Ninth Circuit Denies Shank-Induced Self-Defense Jury Instruction
Sticks and stones may break your bones, but shanks will earn you jail time.
The Ninth Circuit clearly does not understand life on the inside. When someone in prison calls you a bitch, you're allowed to defend yourself; at least that's what Lenny Urena claimed. This week, however, the Ninth Circuit Court of Appeals dismissed Urena's appeal to a conviction stemming from a prison fight that started with name-calling.
Federal prisoner Gary Dennis grabbed Urena, a fellow inmate, and called him a "bitch." Hours later, Urena attacked Dennis by surprise, striking him in the face. Dennis tried to disengage but Urena pursued and struck him repeatedly from behind. Dennis eventually grabbed Urena and wrestled him to the ground. Another inmate, Nekis Atwater, intervened, kicking Dennis in the back of the head and punching him at least 14 times.
Dennis's injuries were superficial, but he suffered shank injuries that required stitches. The prison recovered the shank from underneath Urena's shoulder. Eyewitnesses disagree about whether Atwater or Urena had the shank in the fight, but Urena confessed that he had used shank during the fight.
At trial, Urena changed his tune, arguing that Atwater attacked Dennis with the shank, and that he confessed because he did not want to "snitch" on Atwater. He also argued self-defense, claiming that he was in danger because Dennis had called him a bitch, which is a serious threat in prison. The district court, however, refused to grant Urena's request for a self-defense jury instruction.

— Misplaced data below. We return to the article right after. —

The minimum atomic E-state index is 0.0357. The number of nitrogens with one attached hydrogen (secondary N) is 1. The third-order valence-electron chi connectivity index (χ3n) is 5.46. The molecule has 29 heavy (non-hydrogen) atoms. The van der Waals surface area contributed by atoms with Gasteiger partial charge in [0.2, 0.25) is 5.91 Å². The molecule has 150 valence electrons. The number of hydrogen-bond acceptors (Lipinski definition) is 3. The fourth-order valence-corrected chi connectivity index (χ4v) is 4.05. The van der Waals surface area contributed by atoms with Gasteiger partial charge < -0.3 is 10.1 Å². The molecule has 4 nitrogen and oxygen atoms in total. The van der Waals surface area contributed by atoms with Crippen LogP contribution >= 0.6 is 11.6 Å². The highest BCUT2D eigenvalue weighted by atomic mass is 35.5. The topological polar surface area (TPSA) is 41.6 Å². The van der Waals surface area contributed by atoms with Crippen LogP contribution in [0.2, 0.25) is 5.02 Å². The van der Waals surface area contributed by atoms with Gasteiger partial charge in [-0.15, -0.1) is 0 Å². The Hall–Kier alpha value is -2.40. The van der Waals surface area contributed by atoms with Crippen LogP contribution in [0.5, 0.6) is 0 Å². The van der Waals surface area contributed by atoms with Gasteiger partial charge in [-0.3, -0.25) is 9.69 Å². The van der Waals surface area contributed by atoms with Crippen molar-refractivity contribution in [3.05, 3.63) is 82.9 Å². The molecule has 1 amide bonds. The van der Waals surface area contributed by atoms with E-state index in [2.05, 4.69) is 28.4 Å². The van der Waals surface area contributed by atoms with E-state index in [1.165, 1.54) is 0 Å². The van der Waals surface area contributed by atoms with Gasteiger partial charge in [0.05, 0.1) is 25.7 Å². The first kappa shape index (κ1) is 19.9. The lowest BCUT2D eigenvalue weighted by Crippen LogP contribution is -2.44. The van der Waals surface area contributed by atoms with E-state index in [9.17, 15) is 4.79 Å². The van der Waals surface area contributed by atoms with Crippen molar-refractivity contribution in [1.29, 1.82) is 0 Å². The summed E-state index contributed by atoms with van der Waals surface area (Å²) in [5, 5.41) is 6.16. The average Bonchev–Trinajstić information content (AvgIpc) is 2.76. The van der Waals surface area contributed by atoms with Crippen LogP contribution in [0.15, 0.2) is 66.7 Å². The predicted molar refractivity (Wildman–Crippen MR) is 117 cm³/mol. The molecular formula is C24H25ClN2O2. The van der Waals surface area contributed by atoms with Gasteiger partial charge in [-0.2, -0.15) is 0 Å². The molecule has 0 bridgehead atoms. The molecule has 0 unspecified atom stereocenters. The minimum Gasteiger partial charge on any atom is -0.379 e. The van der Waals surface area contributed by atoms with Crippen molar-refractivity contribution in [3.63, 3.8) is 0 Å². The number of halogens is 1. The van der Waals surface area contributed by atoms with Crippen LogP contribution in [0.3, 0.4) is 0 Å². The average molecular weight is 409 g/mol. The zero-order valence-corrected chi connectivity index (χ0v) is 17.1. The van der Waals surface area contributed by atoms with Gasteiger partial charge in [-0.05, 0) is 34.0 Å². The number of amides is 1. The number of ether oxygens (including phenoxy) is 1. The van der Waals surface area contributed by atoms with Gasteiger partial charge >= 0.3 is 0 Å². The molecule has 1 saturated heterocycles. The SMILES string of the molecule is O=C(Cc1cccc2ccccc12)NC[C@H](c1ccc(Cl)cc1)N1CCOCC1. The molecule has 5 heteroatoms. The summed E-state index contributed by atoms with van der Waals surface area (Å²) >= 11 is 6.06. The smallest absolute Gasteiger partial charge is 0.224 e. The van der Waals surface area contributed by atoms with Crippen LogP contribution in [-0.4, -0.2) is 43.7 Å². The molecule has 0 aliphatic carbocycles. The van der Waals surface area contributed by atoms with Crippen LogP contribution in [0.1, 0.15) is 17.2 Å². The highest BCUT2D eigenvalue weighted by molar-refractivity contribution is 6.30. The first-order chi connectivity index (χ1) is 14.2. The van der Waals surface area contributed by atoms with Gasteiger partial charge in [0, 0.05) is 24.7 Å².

Urena appealed to the Ninth Circuit, arguing that he "had to attack ... so that no one would think he really was a bitch." The court was not persuaded.
The Ninth Circuit Court of Appeals found that the district court did not abuse its discretion in concluding that there was not a factual foundation to support a self-defense jury instruction. It seems that the court was so consumed in relying on its two-part test for self-defense jury instructions in United States v. Biggs - reasonable belief that force is necessary plus use of no more force than reasonably necessary - that it failed to appreciate subtleties of prison life.
According to the Ninth Circuit, a person insulted by a personal slur cannot stab the offending speaker in the neck, bash his skull with a baseball bat, send a bullet to his heart, or otherwise deploy deadly force in response to the insult. While the court noted that Urena's being called a bitch in prison might pose a threat to him, it found that name-calling did not give Urena warrant to attack Dennis with a prison-made knife or justify a surprise, pre-emptive attack.
Like we said before, the Ninth Circuit Court of Appeals is out of touch with prison life.
The lesson for attorneys in this case? Advise your clients before they enter prison that they cannot use deadly force - or any force, really - to defend against name-calling.
- U.S. v. Urena (Ninth Circuit Court of Appeals)
- Supreme Court Rejects Appeal; Jonathan Doody Retrial Imminent? (FindLaw's Ninth Circuit blog)
- Can Violence Be Allowed When a Warning Is Prohibited? The Kansas High Court Issues a Perplexing Ruling (FindLaw)
- ATF Entrapment Scheme Snares Jury Instruction Victim (FindLaw's Ninth Circuit blog)
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